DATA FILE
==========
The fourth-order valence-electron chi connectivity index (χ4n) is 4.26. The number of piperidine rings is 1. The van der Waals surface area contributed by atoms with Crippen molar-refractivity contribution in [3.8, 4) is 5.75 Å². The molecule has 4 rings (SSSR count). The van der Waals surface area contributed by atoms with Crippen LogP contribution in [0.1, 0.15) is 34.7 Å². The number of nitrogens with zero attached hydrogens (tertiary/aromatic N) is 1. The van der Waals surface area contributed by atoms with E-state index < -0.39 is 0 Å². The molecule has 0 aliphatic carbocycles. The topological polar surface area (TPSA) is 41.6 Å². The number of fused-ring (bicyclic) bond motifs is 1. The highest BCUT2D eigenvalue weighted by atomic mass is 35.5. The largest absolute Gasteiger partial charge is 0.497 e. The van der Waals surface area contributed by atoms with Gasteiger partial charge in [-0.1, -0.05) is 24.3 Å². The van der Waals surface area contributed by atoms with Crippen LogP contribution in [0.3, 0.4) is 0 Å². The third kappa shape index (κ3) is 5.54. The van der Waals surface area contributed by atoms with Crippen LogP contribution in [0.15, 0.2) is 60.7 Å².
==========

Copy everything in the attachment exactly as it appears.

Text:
The fourth-order valence-electron chi connectivity index (χ4n) is 4.26. The number of piperidine rings is 1. The van der Waals surface area contributed by atoms with Crippen molar-refractivity contribution in [3.8, 4) is 5.75 Å². The molecule has 4 rings (SSSR count). The van der Waals surface area contributed by atoms with Crippen LogP contribution in [0.1, 0.15) is 34.7 Å². The number of nitrogens with zero attached hydrogens (tertiary/aromatic N) is 1. The van der Waals surface area contributed by atoms with E-state index < -0.39 is 0 Å². The molecule has 0 aliphatic carbocycles. The topological polar surface area (TPSA) is 41.6 Å². The number of fused-ring (bicyclic) bond motifs is 1. The highest BCUT2D eigenvalue weighted by atomic mass is 35.5. The largest absolute Gasteiger partial charge is 0.497 e. The van der Waals surface area contributed by atoms with Gasteiger partial charge in [-0.1, -0.05) is 24.3 Å². The van der Waals surface area contributed by atoms with Crippen LogP contribution in [0.3, 0.4) is 0 Å². The third kappa shape index (κ3) is 5.54. The van der Waals surface area contributed by atoms with Crippen LogP contribution in [0.15, 0.2) is 60.7 Å².